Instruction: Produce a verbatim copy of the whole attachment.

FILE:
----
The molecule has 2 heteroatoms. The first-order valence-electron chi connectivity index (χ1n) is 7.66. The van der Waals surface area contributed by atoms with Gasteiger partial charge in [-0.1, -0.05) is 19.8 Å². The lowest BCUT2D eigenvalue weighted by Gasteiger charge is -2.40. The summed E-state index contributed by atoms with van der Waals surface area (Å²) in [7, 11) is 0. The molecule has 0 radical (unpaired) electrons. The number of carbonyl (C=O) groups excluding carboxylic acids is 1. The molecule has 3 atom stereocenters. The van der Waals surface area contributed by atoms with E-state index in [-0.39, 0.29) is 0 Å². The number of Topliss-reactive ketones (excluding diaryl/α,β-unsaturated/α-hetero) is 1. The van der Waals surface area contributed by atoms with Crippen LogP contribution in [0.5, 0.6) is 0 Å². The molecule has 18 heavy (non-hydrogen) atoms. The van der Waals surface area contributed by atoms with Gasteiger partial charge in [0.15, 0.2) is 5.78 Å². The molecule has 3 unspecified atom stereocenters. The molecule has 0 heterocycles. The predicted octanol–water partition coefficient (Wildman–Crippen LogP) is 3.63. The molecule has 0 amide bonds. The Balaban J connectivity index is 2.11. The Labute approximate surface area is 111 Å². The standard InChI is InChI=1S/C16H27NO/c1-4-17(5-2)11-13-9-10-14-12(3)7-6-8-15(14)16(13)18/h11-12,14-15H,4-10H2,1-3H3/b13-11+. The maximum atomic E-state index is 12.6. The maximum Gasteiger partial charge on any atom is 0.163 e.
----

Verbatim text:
The molecule has 2 heteroatoms. The first-order valence-electron chi connectivity index (χ1n) is 7.66. The van der Waals surface area contributed by atoms with Gasteiger partial charge in [-0.1, -0.05) is 19.8 Å². The lowest BCUT2D eigenvalue weighted by Gasteiger charge is -2.40. The summed E-state index contributed by atoms with van der Waals surface area (Å²) in [7, 11) is 0. The molecule has 0 radical (unpaired) electrons. The number of carbonyl (C=O) groups excluding carboxylic acids is 1. The molecule has 3 atom stereocenters. The van der Waals surface area contributed by atoms with E-state index in [-0.39, 0.29) is 0 Å². The number of Topliss-reactive ketones (excluding diaryl/α,β-unsaturated/α-hetero) is 1. The van der Waals surface area contributed by atoms with Crippen LogP contribution in [0.5, 0.6) is 0 Å². The molecule has 18 heavy (non-hydrogen) atoms. The van der Waals surface area contributed by atoms with Gasteiger partial charge in [0.15, 0.2) is 5.78 Å². The molecule has 3 unspecified atom stereocenters. The molecule has 0 heterocycles. The predicted octanol–water partition coefficient (Wildman–Crippen LogP) is 3.63. The molecule has 0 amide bonds. The Balaban J connectivity index is 2.11. The Labute approximate surface area is 111 Å². The standard InChI is InChI=1S/C16H27NO/c1-4-17(5-2)11-13-9-10-14-12(3)7-6-8-15(14)16(13)18/h11-12,14-15H,4-10H2,1-3H3/b13-11+. The maximum atomic E-state index is 12.6. The maximum Gasteiger partial charge on any atom is 0.163 e.